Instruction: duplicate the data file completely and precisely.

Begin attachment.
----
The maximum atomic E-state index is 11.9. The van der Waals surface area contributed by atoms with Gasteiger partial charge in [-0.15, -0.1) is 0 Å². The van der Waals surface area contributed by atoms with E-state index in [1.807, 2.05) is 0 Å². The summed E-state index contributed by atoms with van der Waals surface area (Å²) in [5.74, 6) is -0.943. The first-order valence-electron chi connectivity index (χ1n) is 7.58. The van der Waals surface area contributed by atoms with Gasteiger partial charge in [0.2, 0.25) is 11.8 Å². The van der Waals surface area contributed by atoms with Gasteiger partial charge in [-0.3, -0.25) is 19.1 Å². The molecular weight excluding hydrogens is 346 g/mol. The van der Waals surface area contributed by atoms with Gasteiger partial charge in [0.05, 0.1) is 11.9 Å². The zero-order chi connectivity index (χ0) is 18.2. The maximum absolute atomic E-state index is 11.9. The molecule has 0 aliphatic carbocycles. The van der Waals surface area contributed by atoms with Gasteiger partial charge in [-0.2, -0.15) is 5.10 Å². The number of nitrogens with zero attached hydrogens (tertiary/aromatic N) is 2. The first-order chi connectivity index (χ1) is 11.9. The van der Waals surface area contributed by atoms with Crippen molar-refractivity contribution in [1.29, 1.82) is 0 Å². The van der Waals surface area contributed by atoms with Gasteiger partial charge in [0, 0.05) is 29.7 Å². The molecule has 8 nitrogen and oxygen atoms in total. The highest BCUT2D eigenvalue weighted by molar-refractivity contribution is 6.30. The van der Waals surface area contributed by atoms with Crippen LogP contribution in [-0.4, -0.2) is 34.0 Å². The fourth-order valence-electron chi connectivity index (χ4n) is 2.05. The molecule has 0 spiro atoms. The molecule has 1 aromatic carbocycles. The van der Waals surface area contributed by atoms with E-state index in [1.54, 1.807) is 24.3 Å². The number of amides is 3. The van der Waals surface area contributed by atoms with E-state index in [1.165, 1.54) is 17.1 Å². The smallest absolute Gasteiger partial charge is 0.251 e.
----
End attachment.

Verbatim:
The maximum atomic E-state index is 11.9. The van der Waals surface area contributed by atoms with Gasteiger partial charge in [-0.15, -0.1) is 0 Å². The van der Waals surface area contributed by atoms with E-state index in [1.807, 2.05) is 0 Å². The summed E-state index contributed by atoms with van der Waals surface area (Å²) in [5.74, 6) is -0.943. The first-order valence-electron chi connectivity index (χ1n) is 7.58. The van der Waals surface area contributed by atoms with Gasteiger partial charge in [0.2, 0.25) is 11.8 Å². The van der Waals surface area contributed by atoms with Gasteiger partial charge in [-0.3, -0.25) is 19.1 Å². The molecular weight excluding hydrogens is 346 g/mol. The van der Waals surface area contributed by atoms with Gasteiger partial charge in [0.05, 0.1) is 11.9 Å². The zero-order chi connectivity index (χ0) is 18.2. The maximum absolute atomic E-state index is 11.9. The molecule has 0 aliphatic carbocycles. The van der Waals surface area contributed by atoms with Gasteiger partial charge in [-0.2, -0.15) is 5.10 Å². The number of nitrogens with zero attached hydrogens (tertiary/aromatic N) is 2. The first-order chi connectivity index (χ1) is 11.9. The van der Waals surface area contributed by atoms with Crippen molar-refractivity contribution in [1.29, 1.82) is 0 Å². The van der Waals surface area contributed by atoms with Gasteiger partial charge in [0, 0.05) is 29.7 Å². The molecule has 8 nitrogen and oxygen atoms in total. The highest BCUT2D eigenvalue weighted by molar-refractivity contribution is 6.30. The van der Waals surface area contributed by atoms with Crippen LogP contribution in [-0.4, -0.2) is 34.0 Å². The fourth-order valence-electron chi connectivity index (χ4n) is 2.05. The molecule has 0 spiro atoms. The molecule has 1 aromatic carbocycles. The van der Waals surface area contributed by atoms with E-state index in [1.54, 1.807) is 24.3 Å². The number of amides is 3. The van der Waals surface area contributed by atoms with E-state index in [1.165, 1.54) is 17.1 Å². The smallest absolute Gasteiger partial charge is 0.251 e.